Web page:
What do you think of the Best of Makin Waves’ show on June 23 at Asbury Park Brewery?

  Lardieri: We’re really excited to be part of the Best of Makin’ Waves’ show at Asbury Brewery.  I haven’t had a chance to see bands perform there yet, but I’ll definitely be going to a few gigs there before our show on the 23rd. We love playing with Mr. Payday, and it’s been years since we’ve played with The Successful Failures. I’m pretty sure it was at the old Asbury Lanes. From what I’m hearing, a lot of that ‘old Asbury Lanes’ vibe is alive now at the Brewery, so I can’t wait to see that first hand. I also like the idea of having a food truck right at the venue, the “five bands for five bucks” model and keeping it open to families. I think there are a lot of people who would come out to shows more often if they could bring their kids. We always look for opportunities to play where we can bring our own kids. I’m sure other parents feel the same way.  

  Wright: Anytime we are included in the best of anything, we’ll take it. Also excited to play at a brewery. I think that’s a first for us.

What else does the band have going on in regard to shows, tours, recordings, videos and anything else you want to mention?

  Lardieri: We’ve got a pretty big show announcement coming any day now, but I can’t reveal any of the details yet. We’ve also got a date at the end of the summer with The Anderson Council, which is always a great time. Peter and Chris of The Anderson Council have always been huge supporters of the band and have engineered and mixed many of our compilation recordings. Release wise, we have a cover of Echo and The Bunnymen’s “Bring On The Dancing Horses” coming out on Mint 400 Records Presents At The Movies, which is slated for release on Aug. 31. It’s all new and unreleased music from movies, like ‘Back to The Future,’ ‘Pretty in Pink’ and others covered by bands like Yawn Mower, Fairmont, The Clydes and more.  

  We started recording a few songs for a Close Counts follow-up last March at Water Music in Hoboken. I heard that it’s either closing or has already closed. I’m glad we had the chance to record in such an iconic studio. We’re not sure if those songs will end up as part of an EP or a full length, but there’s a good chance they’ll be coming out in some form between now and this time next year. We also have an ongoing yearly tradition of recording a song for Jon Solomon’s 25-Hour Holiday Marathon on WPRB, something we hope to continue this year. We’ll probably collect all of those songs for a release at some point.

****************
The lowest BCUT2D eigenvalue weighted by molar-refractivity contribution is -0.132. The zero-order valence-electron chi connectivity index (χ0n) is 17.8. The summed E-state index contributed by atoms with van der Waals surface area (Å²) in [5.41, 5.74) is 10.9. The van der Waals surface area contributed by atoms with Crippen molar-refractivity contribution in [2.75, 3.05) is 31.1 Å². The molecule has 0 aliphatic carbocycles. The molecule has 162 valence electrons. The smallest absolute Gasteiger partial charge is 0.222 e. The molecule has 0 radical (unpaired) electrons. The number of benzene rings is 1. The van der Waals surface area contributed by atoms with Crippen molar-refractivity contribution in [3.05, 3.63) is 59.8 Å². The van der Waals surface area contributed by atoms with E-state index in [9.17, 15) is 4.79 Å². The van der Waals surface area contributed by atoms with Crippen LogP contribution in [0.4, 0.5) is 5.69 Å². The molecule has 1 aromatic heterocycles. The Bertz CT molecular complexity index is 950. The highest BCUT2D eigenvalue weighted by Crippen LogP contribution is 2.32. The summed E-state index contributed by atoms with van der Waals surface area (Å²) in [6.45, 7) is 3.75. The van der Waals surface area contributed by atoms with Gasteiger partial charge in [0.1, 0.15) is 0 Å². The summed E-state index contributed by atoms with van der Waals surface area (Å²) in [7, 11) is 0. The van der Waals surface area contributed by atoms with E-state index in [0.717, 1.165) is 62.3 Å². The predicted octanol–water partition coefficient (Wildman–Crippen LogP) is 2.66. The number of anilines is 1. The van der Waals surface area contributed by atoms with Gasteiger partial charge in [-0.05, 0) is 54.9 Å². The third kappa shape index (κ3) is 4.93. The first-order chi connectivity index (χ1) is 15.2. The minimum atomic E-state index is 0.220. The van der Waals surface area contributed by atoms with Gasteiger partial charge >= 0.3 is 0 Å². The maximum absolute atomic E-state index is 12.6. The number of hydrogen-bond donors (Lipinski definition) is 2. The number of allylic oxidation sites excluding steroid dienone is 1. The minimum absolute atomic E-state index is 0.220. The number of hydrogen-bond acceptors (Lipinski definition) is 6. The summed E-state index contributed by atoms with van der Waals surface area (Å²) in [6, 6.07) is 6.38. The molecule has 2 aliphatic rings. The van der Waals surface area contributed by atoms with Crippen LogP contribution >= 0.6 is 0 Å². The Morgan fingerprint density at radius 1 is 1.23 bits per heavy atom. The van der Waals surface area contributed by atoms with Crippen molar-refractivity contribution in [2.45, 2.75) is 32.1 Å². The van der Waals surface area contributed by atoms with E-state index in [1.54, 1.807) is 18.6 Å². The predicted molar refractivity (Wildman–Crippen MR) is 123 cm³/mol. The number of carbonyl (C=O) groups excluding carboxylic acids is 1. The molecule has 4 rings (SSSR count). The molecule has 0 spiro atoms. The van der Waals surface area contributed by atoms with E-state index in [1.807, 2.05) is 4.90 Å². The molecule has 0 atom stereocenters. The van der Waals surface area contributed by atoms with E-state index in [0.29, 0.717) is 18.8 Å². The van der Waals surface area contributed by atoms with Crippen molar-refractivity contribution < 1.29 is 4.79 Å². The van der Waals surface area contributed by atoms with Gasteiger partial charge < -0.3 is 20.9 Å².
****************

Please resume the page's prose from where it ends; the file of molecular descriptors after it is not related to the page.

Wright: We have a pretty decent amount of material we’ve left for dead over the years. Hopefully it will see the light of day in the future.

Are you performing any unreleased songs?

  Lardieri: I am pretty sure we will be playing some of those Water Music-recorded songs at the Brewery show. We had been focusing a lot on the songs from Close Counts after it came out, but enough time has passed where we’re starting to work out new material and play it at the shows.

Is there anything I didn’t ask on which you would want to comment?

  Lardieri: I heard Laurel.

 

Bob Makin is the reporter for www.MyCentralJersey.com/entertainment and a former managing editor of The Aquarian Weekly, which launched this column in 1988. Contact him at makinwaves64@yahoo.com. And like Makin Waves at www.facebook.com/makinwavescolumn.